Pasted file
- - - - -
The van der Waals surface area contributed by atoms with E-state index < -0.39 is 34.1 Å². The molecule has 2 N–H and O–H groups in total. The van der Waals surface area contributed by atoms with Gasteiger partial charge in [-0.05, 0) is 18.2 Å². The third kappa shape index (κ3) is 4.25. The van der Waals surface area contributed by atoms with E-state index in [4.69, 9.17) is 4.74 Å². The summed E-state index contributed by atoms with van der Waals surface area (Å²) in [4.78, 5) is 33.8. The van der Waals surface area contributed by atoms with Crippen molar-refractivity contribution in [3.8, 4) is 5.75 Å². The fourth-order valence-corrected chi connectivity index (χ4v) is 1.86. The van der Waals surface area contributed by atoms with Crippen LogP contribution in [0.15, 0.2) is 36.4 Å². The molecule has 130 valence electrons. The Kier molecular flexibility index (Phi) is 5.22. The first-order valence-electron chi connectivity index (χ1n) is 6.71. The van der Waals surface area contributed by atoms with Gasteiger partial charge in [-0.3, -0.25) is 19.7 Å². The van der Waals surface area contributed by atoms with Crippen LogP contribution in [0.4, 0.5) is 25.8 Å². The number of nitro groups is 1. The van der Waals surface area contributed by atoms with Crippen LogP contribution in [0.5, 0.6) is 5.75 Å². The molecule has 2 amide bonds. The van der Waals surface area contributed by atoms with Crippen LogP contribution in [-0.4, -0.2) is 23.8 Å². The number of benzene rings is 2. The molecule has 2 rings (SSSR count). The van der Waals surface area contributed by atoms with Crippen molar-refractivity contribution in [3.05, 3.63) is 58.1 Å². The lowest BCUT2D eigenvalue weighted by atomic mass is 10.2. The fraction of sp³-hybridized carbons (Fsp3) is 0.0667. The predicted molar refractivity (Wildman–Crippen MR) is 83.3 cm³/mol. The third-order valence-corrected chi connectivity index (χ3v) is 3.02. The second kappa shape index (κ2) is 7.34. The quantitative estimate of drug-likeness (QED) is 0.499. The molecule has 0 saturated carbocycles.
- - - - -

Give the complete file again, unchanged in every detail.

The van der Waals surface area contributed by atoms with E-state index < -0.39 is 34.1 Å². The molecule has 2 N–H and O–H groups in total. The van der Waals surface area contributed by atoms with Gasteiger partial charge in [-0.05, 0) is 18.2 Å². The third kappa shape index (κ3) is 4.25. The van der Waals surface area contributed by atoms with E-state index in [4.69, 9.17) is 4.74 Å². The summed E-state index contributed by atoms with van der Waals surface area (Å²) in [4.78, 5) is 33.8. The van der Waals surface area contributed by atoms with Crippen molar-refractivity contribution in [3.8, 4) is 5.75 Å². The fourth-order valence-corrected chi connectivity index (χ4v) is 1.86. The van der Waals surface area contributed by atoms with Crippen LogP contribution in [0.15, 0.2) is 36.4 Å². The molecule has 130 valence electrons. The Kier molecular flexibility index (Phi) is 5.22. The first-order valence-electron chi connectivity index (χ1n) is 6.71. The van der Waals surface area contributed by atoms with Gasteiger partial charge in [-0.3, -0.25) is 19.7 Å². The van der Waals surface area contributed by atoms with Crippen LogP contribution in [0.4, 0.5) is 25.8 Å². The number of nitro groups is 1. The van der Waals surface area contributed by atoms with Crippen LogP contribution in [0.5, 0.6) is 5.75 Å². The molecule has 2 amide bonds. The van der Waals surface area contributed by atoms with Crippen LogP contribution in [-0.4, -0.2) is 23.8 Å². The number of benzene rings is 2. The molecule has 2 rings (SSSR count). The van der Waals surface area contributed by atoms with Crippen molar-refractivity contribution in [3.05, 3.63) is 58.1 Å². The lowest BCUT2D eigenvalue weighted by atomic mass is 10.2. The fraction of sp³-hybridized carbons (Fsp3) is 0.0667. The predicted molar refractivity (Wildman–Crippen MR) is 83.3 cm³/mol. The third-order valence-corrected chi connectivity index (χ3v) is 3.02. The second kappa shape index (κ2) is 7.34. The quantitative estimate of drug-likeness (QED) is 0.499. The molecule has 0 saturated carbocycles.